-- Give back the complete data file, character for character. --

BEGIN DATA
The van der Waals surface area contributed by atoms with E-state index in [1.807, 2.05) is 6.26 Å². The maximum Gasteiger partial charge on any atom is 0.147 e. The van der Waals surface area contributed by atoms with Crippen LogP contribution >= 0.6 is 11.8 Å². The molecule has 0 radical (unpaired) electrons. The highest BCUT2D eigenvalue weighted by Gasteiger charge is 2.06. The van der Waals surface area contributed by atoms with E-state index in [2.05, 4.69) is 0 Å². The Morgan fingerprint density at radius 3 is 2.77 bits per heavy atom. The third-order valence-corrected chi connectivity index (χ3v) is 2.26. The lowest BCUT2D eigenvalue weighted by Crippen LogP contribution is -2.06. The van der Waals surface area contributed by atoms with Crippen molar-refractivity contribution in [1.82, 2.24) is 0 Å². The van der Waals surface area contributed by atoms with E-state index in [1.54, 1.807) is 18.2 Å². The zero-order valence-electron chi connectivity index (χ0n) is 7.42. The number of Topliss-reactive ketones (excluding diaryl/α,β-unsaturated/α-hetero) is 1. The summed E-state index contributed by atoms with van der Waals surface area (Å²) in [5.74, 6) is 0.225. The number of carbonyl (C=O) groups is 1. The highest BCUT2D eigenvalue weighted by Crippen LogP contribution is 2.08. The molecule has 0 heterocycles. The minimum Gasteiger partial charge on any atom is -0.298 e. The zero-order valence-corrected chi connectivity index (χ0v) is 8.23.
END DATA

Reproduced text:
The van der Waals surface area contributed by atoms with E-state index in [1.807, 2.05) is 6.26 Å². The maximum Gasteiger partial charge on any atom is 0.147 e. The van der Waals surface area contributed by atoms with Crippen LogP contribution >= 0.6 is 11.8 Å². The molecule has 0 radical (unpaired) electrons. The highest BCUT2D eigenvalue weighted by Gasteiger charge is 2.06. The van der Waals surface area contributed by atoms with E-state index in [2.05, 4.69) is 0 Å². The Morgan fingerprint density at radius 3 is 2.77 bits per heavy atom. The third-order valence-corrected chi connectivity index (χ3v) is 2.26. The lowest BCUT2D eigenvalue weighted by Crippen LogP contribution is -2.06. The van der Waals surface area contributed by atoms with Crippen molar-refractivity contribution in [1.82, 2.24) is 0 Å². The van der Waals surface area contributed by atoms with E-state index in [1.54, 1.807) is 18.2 Å². The zero-order valence-electron chi connectivity index (χ0n) is 7.42. The number of Topliss-reactive ketones (excluding diaryl/α,β-unsaturated/α-hetero) is 1. The summed E-state index contributed by atoms with van der Waals surface area (Å²) in [5.74, 6) is 0.225. The number of carbonyl (C=O) groups is 1. The highest BCUT2D eigenvalue weighted by Crippen LogP contribution is 2.08. The molecule has 0 heterocycles. The minimum Gasteiger partial charge on any atom is -0.298 e. The zero-order valence-corrected chi connectivity index (χ0v) is 8.23.